The seemingly straightforward, academically oriented small-town of Aligarh, with Tehzeeb, Adab, Lihaaz and Akhlaaq as its cornerstones, is, at the hands of the women of the city, mischievously misleading, delightfully deviant, and movingly radical. For fear that such remarkable lives full of desire, intensity, courage yet doubt, might get lost, I feel the urge to put in place an account that reveals what it means to be Muslim and Woman in a small town in India. What I hope will emerge will be fictionalised narratives of how female Muslim lives are both shaped by, and significantly shape their familial, communal, and political environments, unpacking ideas of how sexuality is claimed, ideas of selfhood are asserted and microaggressions of an obliterative patriarchy are combated.

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Between all of us by Sheetala Bhat

sheetala.s.b@gmail.com

Synopsis
Three teenage girls in a small town in Karnataka begin to explore an enigmatic moment in India’s history about Jamal-ud-Din Yaqut, an African Siddi slave who later became a nobleman, and Razia Sultan, the first and only female monarch of the Delhi Sultanate. In an effort to grapple with their own identities amidst the growing threat of a Hindu nationalist riot in their town, the girls decide to alter history in their project but clash with each other on the details in ways that parallel the relationship between the historical figures. What starts as a humble school project spirals when the past and the present collapse into each other and the history begins to speak back. 

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Star in the Sky by Sri Vamsi Matta

srivamsimatta@gmail.com

Synopsis
Star in the Sky is an adaptation of the telugu story ‘Aakasam lo Oka Nakshatram’ by Dr M. Suguna Rao. The story is based on the life and death of Rohith Vemula and attempts to retell a story of pain, identity, discrimination, assertion, death, grief, and memory. The play is an attempt to transcreate the story for a larger audience by bringing to performance the myth, metanarratives, memories, resistance, and all that constitutes the lives and experiences of Dalits while delicately building the portrait of an unjust society that persecuted them with a touch of magic realism.

Through the eyes of Matthew, a History final year PhD student from HCU, we witness the life and death of the magnetic Thohiro, a young student of Astrophysics with a desire to learn about the universe & transcending identities. Three musicians, Yesu, Bhanu, and Seenu, accompany their journey, weaving their story with wry humor, and satire, to highlight broader themes of contemporary Dalit identity. The play blends myth, memory and politics in a musical that is breaking (or making) the stories of the identities it wishes to portray. The narrative is an implied commentary that moves back and forth, digresses and irrupts into the audiences for an informed awakening on understanding the experiences of caste and discrimination. Star in the Sky takes you into a world that makes you feel and touch the untouched.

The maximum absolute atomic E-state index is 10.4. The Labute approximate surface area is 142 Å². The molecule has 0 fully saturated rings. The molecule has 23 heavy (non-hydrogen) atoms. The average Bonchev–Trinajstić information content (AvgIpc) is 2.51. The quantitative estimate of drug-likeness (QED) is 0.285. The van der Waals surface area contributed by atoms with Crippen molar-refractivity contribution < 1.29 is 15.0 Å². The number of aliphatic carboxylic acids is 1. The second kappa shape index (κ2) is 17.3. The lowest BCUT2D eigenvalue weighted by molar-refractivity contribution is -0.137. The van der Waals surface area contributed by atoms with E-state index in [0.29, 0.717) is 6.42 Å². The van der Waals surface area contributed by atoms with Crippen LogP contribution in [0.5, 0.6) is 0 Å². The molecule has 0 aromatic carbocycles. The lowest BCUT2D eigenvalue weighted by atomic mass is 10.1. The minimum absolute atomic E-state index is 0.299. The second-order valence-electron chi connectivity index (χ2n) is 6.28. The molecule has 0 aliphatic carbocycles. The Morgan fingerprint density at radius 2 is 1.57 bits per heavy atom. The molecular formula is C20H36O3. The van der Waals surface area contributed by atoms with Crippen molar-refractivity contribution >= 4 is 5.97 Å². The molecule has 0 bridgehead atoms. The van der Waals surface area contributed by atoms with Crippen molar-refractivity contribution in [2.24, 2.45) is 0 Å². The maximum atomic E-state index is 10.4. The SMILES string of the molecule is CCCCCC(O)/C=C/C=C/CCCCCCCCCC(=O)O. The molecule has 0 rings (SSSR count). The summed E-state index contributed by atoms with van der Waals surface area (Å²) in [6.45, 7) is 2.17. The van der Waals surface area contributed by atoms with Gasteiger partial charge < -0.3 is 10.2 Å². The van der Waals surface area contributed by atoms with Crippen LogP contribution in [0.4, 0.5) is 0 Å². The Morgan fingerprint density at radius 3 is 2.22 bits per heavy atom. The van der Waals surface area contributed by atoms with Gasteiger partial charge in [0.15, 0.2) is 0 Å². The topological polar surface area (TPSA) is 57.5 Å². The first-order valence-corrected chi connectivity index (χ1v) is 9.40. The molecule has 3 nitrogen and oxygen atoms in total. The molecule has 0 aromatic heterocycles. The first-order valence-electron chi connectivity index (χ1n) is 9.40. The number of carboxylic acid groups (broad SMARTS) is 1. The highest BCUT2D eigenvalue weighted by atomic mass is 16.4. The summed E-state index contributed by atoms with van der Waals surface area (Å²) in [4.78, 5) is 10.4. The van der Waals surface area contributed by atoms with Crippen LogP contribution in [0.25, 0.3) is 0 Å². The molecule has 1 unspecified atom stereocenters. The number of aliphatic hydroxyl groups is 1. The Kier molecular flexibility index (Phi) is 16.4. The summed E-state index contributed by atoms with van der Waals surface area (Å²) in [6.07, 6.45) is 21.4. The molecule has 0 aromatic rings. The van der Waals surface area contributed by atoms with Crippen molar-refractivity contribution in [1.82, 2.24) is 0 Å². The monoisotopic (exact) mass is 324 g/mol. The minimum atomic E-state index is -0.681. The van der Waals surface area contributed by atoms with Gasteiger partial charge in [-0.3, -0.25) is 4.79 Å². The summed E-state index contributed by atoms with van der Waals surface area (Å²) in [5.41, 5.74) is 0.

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Footage by Varoon P. Anand

varoon.anand@gmail.com

Synopsis
A former journalist tries to teach an introductory class on investigative journalism to young minds. A specific focus of the class is to analyze and document a rape allegation made against a well known media magnate which hinges on the information on a surveillance tape of the incident. Two of the students in the class, however, also look for work outside of the classroom to earn money. The search for work leads them to a secretive media organization that operates as a troll farm for the highest bidder. As the students navigate their responsibilities to the class and their jobs, they have to evaluate what holds higher value to their existence. On the other hand, the professor of the class and the owner of the troll farm are brought face to face by the presence of the students in both of their worlds. The clash between the needs of the students, the values of the professor and the pragmatic greed of the troll farm owner propels the plot forward. The play seeks to explore the rules of workplace safety, and explore the assumptions we carry towards the role of women in work spaces. 

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Adventures of Jil Jil by Vikram Phukan

vphukan@gmail.com

Synopsis
Jil Jil Ramamani is the comic folk performer portrayed by Manorama in the 1968 Tamil film, Thillana Mohanambal. In the play Adventures of Jil Jil, she escapes the confines of mainstream Tamil cinema, and her many adventures lead her to seriously contemplate the broad strokes with which she’s been delineated. Her search for authenticity brings her in conflict with the writer who has ‘created’ her, in a way that might be shared with many other female characters — figments of the imaginations of men, yet significant in the way they visibilized femininity in popular culture. Hot on her tail is the documentary filmmaker Anja, who wants to repurpose the found footage of a forgotten film featuring Jil Jil as its protagonist into a contemporary feminist masterpiece, for the European arthouse circuit.

Click here for an excerpt